As with your personal credit card, you will need to pay off interest on any debt that you fail to pay off within your billing cycle. In general, your card issuer will send your monthly bill every month and allow you 28 days or so to pay off your debt. When you get you bill, you can either pay off the entire debt or the stipulated minimum amount, which is usually two to three percent of the total bill. If you fail to clear your entire bill, you will incur debit interest on the balance, increasing your debt.
Business Charge Cards Versus Business Credit Cards
A business charge card and a business credit care are similar in many respects. However, the former requires you to pay off your debt at the end of each billing cycle, whereas the latter allows you to roll over the balance on your account. Because charge cards do not allow cardholders to accumulate a huge debt over a long period, they are particularly ideal for businesses that want to manage their purchases more effectively.
Some of the fees associate with these cards including debit interest and an annual account maintenance fee, which, on average, is about £30 per card. In addition to these fees, your lender may also charge you individual fees on particular transactions either at a set amount or as a percentage of a transaction’s total amount. Moreover, your lender may impose fees on your payment transactions too.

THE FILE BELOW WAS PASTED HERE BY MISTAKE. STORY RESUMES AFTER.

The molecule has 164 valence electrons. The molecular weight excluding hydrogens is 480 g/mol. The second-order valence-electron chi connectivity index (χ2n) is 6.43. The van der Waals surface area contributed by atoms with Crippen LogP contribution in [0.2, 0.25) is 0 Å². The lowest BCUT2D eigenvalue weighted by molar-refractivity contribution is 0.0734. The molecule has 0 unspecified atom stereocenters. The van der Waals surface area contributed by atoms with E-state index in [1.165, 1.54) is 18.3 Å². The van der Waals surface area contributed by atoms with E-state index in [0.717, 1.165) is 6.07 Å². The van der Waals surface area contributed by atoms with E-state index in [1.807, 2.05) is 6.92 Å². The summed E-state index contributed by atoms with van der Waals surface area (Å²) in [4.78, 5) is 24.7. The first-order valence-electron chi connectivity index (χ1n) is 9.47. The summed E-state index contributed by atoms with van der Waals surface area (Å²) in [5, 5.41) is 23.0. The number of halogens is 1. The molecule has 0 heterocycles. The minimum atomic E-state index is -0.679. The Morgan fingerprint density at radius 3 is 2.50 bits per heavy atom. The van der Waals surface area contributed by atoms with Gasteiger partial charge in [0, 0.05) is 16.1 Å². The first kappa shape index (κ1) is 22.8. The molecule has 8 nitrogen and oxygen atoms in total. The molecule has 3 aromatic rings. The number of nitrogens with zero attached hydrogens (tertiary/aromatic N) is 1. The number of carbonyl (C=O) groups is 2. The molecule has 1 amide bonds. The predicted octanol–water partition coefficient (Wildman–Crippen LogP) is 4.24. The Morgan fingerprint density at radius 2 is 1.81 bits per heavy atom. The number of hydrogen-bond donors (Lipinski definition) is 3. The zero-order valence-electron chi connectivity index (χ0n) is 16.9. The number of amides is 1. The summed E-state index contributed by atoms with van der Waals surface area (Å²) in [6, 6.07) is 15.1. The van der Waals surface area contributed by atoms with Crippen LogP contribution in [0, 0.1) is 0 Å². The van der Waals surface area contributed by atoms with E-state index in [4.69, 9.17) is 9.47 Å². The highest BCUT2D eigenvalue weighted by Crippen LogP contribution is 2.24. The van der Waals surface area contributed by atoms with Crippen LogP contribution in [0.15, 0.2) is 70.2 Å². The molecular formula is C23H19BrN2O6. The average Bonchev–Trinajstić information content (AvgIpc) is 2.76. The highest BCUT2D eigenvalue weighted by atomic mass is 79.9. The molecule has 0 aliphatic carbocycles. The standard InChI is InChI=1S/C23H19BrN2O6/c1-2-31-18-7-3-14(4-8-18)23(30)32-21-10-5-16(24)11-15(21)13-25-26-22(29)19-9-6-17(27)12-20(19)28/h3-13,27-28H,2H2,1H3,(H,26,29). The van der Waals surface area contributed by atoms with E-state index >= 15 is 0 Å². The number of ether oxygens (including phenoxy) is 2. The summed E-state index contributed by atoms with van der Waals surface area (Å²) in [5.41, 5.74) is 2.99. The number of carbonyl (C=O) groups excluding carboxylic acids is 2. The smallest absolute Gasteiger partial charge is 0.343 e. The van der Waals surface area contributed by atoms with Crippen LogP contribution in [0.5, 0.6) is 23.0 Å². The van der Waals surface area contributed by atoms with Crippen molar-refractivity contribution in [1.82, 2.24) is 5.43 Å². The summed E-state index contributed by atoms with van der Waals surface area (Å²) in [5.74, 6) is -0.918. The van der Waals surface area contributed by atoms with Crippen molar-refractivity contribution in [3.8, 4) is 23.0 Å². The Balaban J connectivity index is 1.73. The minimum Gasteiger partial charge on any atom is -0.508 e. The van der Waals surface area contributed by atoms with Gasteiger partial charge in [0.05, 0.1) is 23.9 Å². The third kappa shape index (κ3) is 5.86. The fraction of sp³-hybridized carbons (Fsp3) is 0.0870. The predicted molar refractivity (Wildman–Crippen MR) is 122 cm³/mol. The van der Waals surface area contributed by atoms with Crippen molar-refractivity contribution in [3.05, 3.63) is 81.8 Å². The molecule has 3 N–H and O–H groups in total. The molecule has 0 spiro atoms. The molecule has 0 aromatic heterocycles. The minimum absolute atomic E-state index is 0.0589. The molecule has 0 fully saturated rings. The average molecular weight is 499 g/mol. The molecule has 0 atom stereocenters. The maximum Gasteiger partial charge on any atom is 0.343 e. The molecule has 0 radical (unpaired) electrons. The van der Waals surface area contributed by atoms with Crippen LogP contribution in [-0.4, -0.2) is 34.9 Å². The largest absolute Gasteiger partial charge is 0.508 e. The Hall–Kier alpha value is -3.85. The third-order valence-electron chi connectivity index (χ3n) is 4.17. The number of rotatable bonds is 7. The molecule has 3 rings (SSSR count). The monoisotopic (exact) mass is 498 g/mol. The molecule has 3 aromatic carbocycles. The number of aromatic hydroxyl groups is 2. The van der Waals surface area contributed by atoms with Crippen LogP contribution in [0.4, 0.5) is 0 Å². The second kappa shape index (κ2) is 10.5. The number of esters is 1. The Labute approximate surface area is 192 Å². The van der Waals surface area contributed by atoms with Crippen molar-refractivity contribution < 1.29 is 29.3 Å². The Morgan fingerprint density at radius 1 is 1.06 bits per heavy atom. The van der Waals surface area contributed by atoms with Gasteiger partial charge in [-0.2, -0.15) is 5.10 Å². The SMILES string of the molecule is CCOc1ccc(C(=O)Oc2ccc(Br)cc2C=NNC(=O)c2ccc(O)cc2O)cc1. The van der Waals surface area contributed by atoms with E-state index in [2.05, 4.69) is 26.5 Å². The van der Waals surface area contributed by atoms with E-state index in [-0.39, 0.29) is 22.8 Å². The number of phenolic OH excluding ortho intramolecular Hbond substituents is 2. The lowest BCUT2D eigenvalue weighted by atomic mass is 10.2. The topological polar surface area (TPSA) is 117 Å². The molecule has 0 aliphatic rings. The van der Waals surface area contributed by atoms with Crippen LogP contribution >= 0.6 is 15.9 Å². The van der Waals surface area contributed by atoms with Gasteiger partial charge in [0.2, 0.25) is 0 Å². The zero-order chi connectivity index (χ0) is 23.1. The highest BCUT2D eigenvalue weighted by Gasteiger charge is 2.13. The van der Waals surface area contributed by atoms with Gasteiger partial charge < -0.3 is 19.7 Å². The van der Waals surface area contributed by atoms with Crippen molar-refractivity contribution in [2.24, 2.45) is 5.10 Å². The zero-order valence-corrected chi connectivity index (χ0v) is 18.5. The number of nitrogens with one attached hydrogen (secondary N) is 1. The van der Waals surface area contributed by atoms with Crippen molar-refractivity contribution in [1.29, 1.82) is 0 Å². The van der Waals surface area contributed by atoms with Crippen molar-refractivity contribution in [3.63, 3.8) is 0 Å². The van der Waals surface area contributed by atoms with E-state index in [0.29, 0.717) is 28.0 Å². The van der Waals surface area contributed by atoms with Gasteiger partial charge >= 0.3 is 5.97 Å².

The Benefits of Businesses Credit Cards
In general, these cards offer all the convenience associated with personal credit cards and much more. Some of the benefits of these cards include:
Convenience and flexibility – Because business credit cards allow entrepreneurs to borrow money at will, they help prevent liquidity risks. What’s more, they offer great flexibility in terms of borrowing and payment schedules. More specifically, you can borrow whenever you wish and repay the debt at your own convenience within the billing cycle.
Easy qualification — Because most credit card companies do not have stringent qualification requirements, it is relatively easy to qualify for these cards. In most cases, all you need to get one of these cards is a good credit history and an established business.